Har Bracha is named after Mt. Gerizim, one of two mountains mentioned in the Torah in the Book of Deuteronomy on which half of the twelve tribes of Israel ascended in order to pronounce blessings. (The other six tribes ascended Mt. Ebal to pronounce the curses of disobedience.) The Christians at the Mount of Blessings believe they are helping to fulfil a Biblical prophecy about replanting ancient vineyards as foretold in Isaiah 61:5 and Jeremiah Chapter 31.
The Christian non-profit organization brings volunteers who are firm Bible-believers from all over the world to serve the Jewish farmers of Israel. To these Christians, this is a holy mandate from the God of Israel. The community’s Rabbi Melamed is a forward-thinker, despite some objections voiced by his fellow Jews through social media, Jewish forums and Jewish sites on the internet.
The question of whether it is permissible to connect with Christians has been a complicated issue in Torah law. In 2011, Rabbi Melamed made an official ruling on the subject that was published, and he was careful to note the difficult history and the theological obstacles that stand in the way of Jews and Christians connecting together. The rabbi asked key questions such as: How should we relate to Christians who suddenly have become our friends? For nearly two thousand years, they persecuted the Jewish nation, murdered, plundered, expelled, coerced us to convert to Christianity, and suddenly they love us? Can we believe them? And what do we do with the words of the Rambam (the revered rabbi Maimonides)?
The Rambam wrote that Christianity has the status of idol worship. However, after carefully considering all of these difficult questions, Rabbi Melamed came to the conclusion that for him the deciding factor– in our day and not based upon past behavior—the deciding fact has been the more recent Christians’ positive attitude towards Israel.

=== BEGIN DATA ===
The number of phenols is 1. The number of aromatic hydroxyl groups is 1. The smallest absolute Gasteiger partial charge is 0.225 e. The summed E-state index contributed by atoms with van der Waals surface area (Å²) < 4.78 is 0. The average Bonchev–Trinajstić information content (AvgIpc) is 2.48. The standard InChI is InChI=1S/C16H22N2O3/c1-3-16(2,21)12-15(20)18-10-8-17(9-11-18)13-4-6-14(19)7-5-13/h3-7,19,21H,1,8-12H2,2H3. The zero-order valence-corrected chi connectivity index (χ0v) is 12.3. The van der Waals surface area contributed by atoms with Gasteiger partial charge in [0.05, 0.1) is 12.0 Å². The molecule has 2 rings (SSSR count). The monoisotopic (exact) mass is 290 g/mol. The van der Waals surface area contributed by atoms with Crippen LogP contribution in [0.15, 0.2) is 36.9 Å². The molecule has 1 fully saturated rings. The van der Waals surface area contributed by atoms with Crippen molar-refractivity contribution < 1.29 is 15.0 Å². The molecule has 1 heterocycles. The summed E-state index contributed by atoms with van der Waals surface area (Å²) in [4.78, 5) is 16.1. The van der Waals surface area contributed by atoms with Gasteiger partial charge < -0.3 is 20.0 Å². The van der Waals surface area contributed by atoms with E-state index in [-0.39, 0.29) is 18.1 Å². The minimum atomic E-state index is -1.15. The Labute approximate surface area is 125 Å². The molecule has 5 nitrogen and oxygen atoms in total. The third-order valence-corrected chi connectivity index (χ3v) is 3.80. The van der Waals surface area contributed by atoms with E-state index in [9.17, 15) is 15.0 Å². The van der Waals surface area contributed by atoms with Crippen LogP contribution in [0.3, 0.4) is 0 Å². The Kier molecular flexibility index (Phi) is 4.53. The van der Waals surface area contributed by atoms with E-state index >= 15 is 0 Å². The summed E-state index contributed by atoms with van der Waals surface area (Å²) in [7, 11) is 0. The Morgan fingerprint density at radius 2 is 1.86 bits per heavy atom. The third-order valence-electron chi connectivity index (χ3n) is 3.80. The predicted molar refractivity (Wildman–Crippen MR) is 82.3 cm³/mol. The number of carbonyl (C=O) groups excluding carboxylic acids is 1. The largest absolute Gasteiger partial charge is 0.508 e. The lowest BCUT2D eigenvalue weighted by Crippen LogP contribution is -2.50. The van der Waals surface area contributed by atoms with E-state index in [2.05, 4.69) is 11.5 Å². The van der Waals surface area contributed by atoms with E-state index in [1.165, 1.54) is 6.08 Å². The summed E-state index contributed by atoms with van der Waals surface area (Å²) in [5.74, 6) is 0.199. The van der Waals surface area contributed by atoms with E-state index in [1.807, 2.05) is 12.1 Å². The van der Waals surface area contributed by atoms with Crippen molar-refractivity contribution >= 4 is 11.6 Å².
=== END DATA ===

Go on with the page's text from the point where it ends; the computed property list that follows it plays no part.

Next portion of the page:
Rabbi Melamed, in fact, described the love of Christian Zionists for Israel as “the litmus test in this world for morality, truth and faith.” That statement almost needs a selah (stop and meditate) moment. Why would Christian love for Israel be a litmus test for morality, truth and faith? It would seem that such love would reveal a true knowledge of the whole counsel of God, and especially the Word of God itself, especially concerning End-time events.
Whereas in the past Christians traditionally targeted Jews for conversion while replacing the Jewish people and Israel with the church, Rabbi Melamed pointed out that there are many sincere Christians today who are striving to make what he called “great corrections” in their behavior. To his mind, they should be considered as righteous Gentiles, and he believes God himself will reward them. I want to say very carefully here–lest accusers and detractors would say that evangelicals have denied and betrayed their Saviour–this new attitude of Jewish acceptance towards Bible-believing Christians does not deny that evangelical Christians who support the Jewish state also believe that Jesus is the Jewish Messiah. These evangelicals do not deny the Messiahship of Jesus nor do they deny the Jewish people’s need of Jesus like everybody else in the world, but rather, these Evangelical Christians are not proselytizers. In other words, they are attempting to correct the stereotypes of past proselytizers who either tried to force Jewish conversions or who even, more horribly, physically persecuted and killed the Jews in Inquisitions for not converting en mass to Christianity.